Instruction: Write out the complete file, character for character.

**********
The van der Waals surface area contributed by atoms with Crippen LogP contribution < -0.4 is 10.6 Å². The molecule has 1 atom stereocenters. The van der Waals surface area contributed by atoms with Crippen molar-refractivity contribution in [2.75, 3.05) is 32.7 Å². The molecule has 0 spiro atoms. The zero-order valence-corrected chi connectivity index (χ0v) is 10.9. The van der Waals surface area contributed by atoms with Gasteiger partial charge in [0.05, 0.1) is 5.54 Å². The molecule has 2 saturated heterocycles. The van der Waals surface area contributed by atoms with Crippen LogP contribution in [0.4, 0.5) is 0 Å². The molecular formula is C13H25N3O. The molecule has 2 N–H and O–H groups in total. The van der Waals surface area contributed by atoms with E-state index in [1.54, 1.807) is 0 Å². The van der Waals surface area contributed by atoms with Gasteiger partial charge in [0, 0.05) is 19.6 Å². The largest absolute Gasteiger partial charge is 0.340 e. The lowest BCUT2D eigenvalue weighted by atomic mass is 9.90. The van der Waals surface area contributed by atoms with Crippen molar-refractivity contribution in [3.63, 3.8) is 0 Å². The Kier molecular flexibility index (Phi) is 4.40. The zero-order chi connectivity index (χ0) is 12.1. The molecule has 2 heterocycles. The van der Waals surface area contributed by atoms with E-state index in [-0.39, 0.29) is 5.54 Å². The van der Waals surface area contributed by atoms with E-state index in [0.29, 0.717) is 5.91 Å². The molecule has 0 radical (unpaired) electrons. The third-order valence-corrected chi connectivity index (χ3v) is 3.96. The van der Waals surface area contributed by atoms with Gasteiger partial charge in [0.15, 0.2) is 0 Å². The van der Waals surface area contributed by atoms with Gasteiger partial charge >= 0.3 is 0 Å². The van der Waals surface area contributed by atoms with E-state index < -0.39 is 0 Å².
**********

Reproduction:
The van der Waals surface area contributed by atoms with Crippen LogP contribution < -0.4 is 10.6 Å². The molecule has 1 atom stereocenters. The van der Waals surface area contributed by atoms with Crippen molar-refractivity contribution in [2.75, 3.05) is 32.7 Å². The molecule has 0 spiro atoms. The zero-order valence-corrected chi connectivity index (χ0v) is 10.9. The van der Waals surface area contributed by atoms with Gasteiger partial charge in [0.05, 0.1) is 5.54 Å². The molecule has 2 saturated heterocycles. The van der Waals surface area contributed by atoms with Crippen LogP contribution in [0.4, 0.5) is 0 Å². The molecular formula is C13H25N3O. The molecule has 2 N–H and O–H groups in total. The van der Waals surface area contributed by atoms with E-state index in [1.54, 1.807) is 0 Å². The van der Waals surface area contributed by atoms with Gasteiger partial charge in [0, 0.05) is 19.6 Å². The largest absolute Gasteiger partial charge is 0.340 e. The lowest BCUT2D eigenvalue weighted by atomic mass is 9.90. The van der Waals surface area contributed by atoms with Crippen molar-refractivity contribution in [3.63, 3.8) is 0 Å². The Kier molecular flexibility index (Phi) is 4.40. The zero-order chi connectivity index (χ0) is 12.1. The molecule has 2 heterocycles. The van der Waals surface area contributed by atoms with E-state index in [-0.39, 0.29) is 5.54 Å². The van der Waals surface area contributed by atoms with E-state index in [0.29, 0.717) is 5.91 Å². The molecule has 0 radical (unpaired) electrons. The third-order valence-corrected chi connectivity index (χ3v) is 3.96. The van der Waals surface area contributed by atoms with Gasteiger partial charge in [0.15, 0.2) is 0 Å². The van der Waals surface area contributed by atoms with Gasteiger partial charge >= 0.3 is 0 Å². The van der Waals surface area contributed by atoms with E-state index < -0.39 is 0 Å².